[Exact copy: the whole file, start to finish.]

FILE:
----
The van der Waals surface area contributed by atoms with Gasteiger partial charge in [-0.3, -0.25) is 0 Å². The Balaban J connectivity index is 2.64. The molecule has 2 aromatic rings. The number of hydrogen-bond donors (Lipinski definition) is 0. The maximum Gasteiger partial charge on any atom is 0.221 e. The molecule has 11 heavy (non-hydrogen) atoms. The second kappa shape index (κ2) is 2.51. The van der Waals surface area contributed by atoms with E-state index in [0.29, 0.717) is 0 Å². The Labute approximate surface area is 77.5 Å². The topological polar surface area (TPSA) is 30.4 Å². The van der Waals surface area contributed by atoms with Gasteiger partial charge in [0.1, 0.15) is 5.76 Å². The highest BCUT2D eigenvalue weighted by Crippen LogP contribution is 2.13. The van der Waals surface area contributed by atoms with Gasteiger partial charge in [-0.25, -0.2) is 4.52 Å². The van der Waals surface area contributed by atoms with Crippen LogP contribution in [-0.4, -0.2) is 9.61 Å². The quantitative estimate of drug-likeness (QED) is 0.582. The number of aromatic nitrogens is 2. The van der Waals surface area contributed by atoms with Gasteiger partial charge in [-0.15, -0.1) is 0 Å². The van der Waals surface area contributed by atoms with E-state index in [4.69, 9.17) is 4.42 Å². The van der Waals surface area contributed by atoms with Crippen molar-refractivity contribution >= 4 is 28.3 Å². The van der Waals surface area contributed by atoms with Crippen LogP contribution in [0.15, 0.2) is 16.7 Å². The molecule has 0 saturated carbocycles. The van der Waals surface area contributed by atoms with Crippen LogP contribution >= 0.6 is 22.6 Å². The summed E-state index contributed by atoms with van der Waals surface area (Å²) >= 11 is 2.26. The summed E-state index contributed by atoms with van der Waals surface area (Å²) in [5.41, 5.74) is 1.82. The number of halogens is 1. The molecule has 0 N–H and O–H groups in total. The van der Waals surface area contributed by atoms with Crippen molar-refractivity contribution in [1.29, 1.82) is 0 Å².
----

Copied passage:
The van der Waals surface area contributed by atoms with Gasteiger partial charge in [-0.3, -0.25) is 0 Å². The Balaban J connectivity index is 2.64. The molecule has 2 aromatic rings. The number of hydrogen-bond donors (Lipinski definition) is 0. The maximum Gasteiger partial charge on any atom is 0.221 e. The molecule has 11 heavy (non-hydrogen) atoms. The second kappa shape index (κ2) is 2.51. The van der Waals surface area contributed by atoms with E-state index in [0.29, 0.717) is 0 Å². The Labute approximate surface area is 77.5 Å². The topological polar surface area (TPSA) is 30.4 Å². The van der Waals surface area contributed by atoms with Gasteiger partial charge in [0.1, 0.15) is 5.76 Å². The highest BCUT2D eigenvalue weighted by Crippen LogP contribution is 2.13. The van der Waals surface area contributed by atoms with Gasteiger partial charge in [-0.25, -0.2) is 4.52 Å². The van der Waals surface area contributed by atoms with Crippen LogP contribution in [-0.4, -0.2) is 9.61 Å². The quantitative estimate of drug-likeness (QED) is 0.582. The number of aromatic nitrogens is 2. The van der Waals surface area contributed by atoms with Gasteiger partial charge in [-0.15, -0.1) is 0 Å². The van der Waals surface area contributed by atoms with E-state index in [4.69, 9.17) is 4.42 Å². The van der Waals surface area contributed by atoms with Crippen molar-refractivity contribution >= 4 is 28.3 Å². The van der Waals surface area contributed by atoms with Crippen LogP contribution in [0.15, 0.2) is 16.7 Å². The molecule has 0 saturated carbocycles. The van der Waals surface area contributed by atoms with Crippen LogP contribution >= 0.6 is 22.6 Å². The summed E-state index contributed by atoms with van der Waals surface area (Å²) >= 11 is 2.26. The summed E-state index contributed by atoms with van der Waals surface area (Å²) in [5.41, 5.74) is 1.82. The number of halogens is 1. The molecule has 0 N–H and O–H groups in total. The van der Waals surface area contributed by atoms with Crippen molar-refractivity contribution in [1.29, 1.82) is 0 Å².